In the Nigerian society for instance, with few exceptions, a woman is considered important only after the man. As a girl-child, she is constantly reminded to properly comport herself and is restrained in her desire to explore her environment, as well as actualise herself. In terms of education, the male child is given preference. The woman belongs to her father and later to her husband after marriage. A woman’s position in the Nigerian society changes immensely, once she gets married because in marriage, she is considered a possession, with relatively no rights in her husband’s family.

Indeed, her husband’s mother and sisters have more authority and influence over him than his own wife. So, a woman must submit to her husband’s relations. Although many women resent this situation, but they are incapacitated in the face of tradition and culture. Yet, there is no justification for this discrimination against women. In the end, you discover that women are harassed, exploited, and abused in various forms in the family and society.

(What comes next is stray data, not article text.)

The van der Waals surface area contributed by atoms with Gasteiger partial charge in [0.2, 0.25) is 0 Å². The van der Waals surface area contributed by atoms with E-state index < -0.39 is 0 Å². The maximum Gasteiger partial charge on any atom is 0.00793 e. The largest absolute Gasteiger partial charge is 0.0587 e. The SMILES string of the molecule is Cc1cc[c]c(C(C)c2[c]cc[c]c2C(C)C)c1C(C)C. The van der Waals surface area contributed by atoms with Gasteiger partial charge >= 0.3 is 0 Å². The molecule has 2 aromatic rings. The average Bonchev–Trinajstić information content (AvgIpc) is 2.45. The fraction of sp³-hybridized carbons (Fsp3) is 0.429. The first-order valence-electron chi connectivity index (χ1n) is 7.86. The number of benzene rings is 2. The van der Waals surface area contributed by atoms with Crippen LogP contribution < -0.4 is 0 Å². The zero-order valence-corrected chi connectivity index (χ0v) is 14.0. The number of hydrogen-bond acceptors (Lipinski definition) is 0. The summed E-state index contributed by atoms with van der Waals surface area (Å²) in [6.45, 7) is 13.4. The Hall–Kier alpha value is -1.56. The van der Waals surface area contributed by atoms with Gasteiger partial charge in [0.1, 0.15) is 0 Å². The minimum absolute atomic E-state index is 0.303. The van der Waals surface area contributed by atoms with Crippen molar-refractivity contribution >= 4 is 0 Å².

A woman does not enjoy equal rights and privileges as a citizen with her male counterpart at the national level. Let’s take politics for instance. How many women are in the national and state Assemblies? How many of them are governors, ministers, special advisers, directors and heads of parastatals and other government agencies? All these point to the apparent marginalisation of women by men.

At communal level in some Nigerian cultures, especially in the South East, the inheritance system is such that the woman has no right of inheritance. So, at the man’s death, his wife and daughters are abandoned, homeless and helpless, if he had no son – the heir. This society is hostile to the barren, divorced or unmarried woman and treats these groups of women with contempt, as second-class citizens. The woman is mostly blamed in a childless marriage.